Earnings from merchandised exports from Bangladesh soared 51.18 per cent year-on-year in April to $4.73 billion helped by higher shipment of garments, home textiles and footwear, official figures showed on May 9.

The higher flow of export receipts continues despite persisting global uncertainties emanating from the Russian-Ukraine conflict, dragging supply chain disruptions, and higher inflationary pressures.

In fact, exports from Bangladesh have been posting stellar growth since September, sending monthly receipts above $4 billion for the first time in the country’s history, as demand rebounded in the western economies in keeping with the receding coronavirus pandemic.

Earnings hit an all-time high of $4.9 billion in December and the momentum continued in the subsequent months.

Between July and April, the first 10 months of the current fiscal year, earnings surged 35.14 per cent year-on-year to $43.34 billion, according to data from the Export Promotion Bureau (EPB).

With the improvement of the Covid-19 situation worldwide, the global apparel supply chain is also recovering fast. As a result, exports from Bangladesh are growing at a faster clip.

From July to April, apparel shipment, which accounts for about 85 per cent of the national exports, swelled by 35.98 per cent to $35.36 billion.

Of the total, $19.24 billion came from knitwear shipments, up 37.49 per cent, and $16.11 billion from woven shipments, a rise of 34.23 per cent.

The buoyancy in the shipment of apparel came as international clothing retailers and brands are flocking to Bangladesh in droves to place orders as many other producing countries are struggling to meet rebounding demand.

Orders are shifting from China, India, Pakistan, Vietnam, Sri Lanka, Myanmar and Ethiopia to Bangladesh as the cost of production has gone up there.

“Export will keep growing until July because local suppliers have received a significant volume of orders,” said Md Shahidullah Azim, senior vice-president of the Bangladesh Garment Manufacturers and Exporters Association.

Manufacturers are now taking orders for October and November seasons.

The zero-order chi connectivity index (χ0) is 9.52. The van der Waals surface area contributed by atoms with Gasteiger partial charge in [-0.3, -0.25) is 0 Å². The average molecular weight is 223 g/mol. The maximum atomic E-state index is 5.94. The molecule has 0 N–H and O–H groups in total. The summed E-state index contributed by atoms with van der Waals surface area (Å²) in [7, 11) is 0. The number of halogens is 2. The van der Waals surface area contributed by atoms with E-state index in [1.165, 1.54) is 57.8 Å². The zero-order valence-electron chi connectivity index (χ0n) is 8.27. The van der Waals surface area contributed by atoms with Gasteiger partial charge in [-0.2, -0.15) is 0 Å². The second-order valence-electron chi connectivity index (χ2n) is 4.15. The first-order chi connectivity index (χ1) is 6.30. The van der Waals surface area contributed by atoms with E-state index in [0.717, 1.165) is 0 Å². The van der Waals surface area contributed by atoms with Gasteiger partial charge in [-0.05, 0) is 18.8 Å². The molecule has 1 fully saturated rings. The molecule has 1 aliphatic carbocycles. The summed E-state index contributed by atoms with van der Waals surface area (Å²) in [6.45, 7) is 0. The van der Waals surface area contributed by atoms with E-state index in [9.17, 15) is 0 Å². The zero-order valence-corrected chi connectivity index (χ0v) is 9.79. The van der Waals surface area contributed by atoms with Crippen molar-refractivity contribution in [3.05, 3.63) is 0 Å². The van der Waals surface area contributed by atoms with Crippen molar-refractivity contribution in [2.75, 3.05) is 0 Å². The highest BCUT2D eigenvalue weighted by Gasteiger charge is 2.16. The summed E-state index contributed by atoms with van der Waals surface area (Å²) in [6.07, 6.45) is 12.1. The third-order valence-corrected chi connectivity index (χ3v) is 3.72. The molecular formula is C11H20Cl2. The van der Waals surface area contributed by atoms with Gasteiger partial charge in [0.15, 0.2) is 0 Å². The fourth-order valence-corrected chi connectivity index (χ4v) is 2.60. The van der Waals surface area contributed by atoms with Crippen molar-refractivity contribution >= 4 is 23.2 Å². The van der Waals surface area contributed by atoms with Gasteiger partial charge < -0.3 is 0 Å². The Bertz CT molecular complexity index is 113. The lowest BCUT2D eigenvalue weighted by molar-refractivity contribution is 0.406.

However, they are selective in booking orders as the prices of raw materials such as yarn, fabrics and chemicals have increased at home and abroad in order to avoid losses, said Azim.

“Many suppliers suffered losses as they had to supply goods even at lower prices as they had booked orders before the prices of the raw materials went up.”

The entrepreneur says the Russian-Ukraine conflict has had little impact on the garment export until now as the shipment is growing every month.

However, if the conflict continues, it might have an impact on the export as consumers in the western economies would face higher inflationary pressures.

Eurozone inflation soared to 7.4 per cent in March, an all-time high for the currency club, while inflation in the US hit 8.5 per cent in the month, the sharpest annual rate since 1981. The EU and the US are the two biggest markets for Bangladesh.

Besides, Bangladesh has already lost the Russian market due to the conflict in Ukraine as the export to the country is declining.

Before the conflict erupted, it was expected that the export of garments to Russia would cross the $1-billion mark at the end of the current fiscal year, for the first time. The milestone might not be hit in 2021-2022 as the conflict shows no sign of abating.

“We need to improve the ease of doing business significantly to be more competitive in the international markets,” Azim said.

Earnings from leather and leather goods shipment grew 32.97 per cent to $1.01 billion in the July-April period, data from the EPB showed.

Frozen foods and live fish exports grew 17.45 per cent to rake in $463.62 million and agricultural products exporters brought home $1.04 billion, an increase of 26.29 per cent, year-on-year.

Jute and jute goods shipment, however, declined 6.68 per cent to $966.51 million.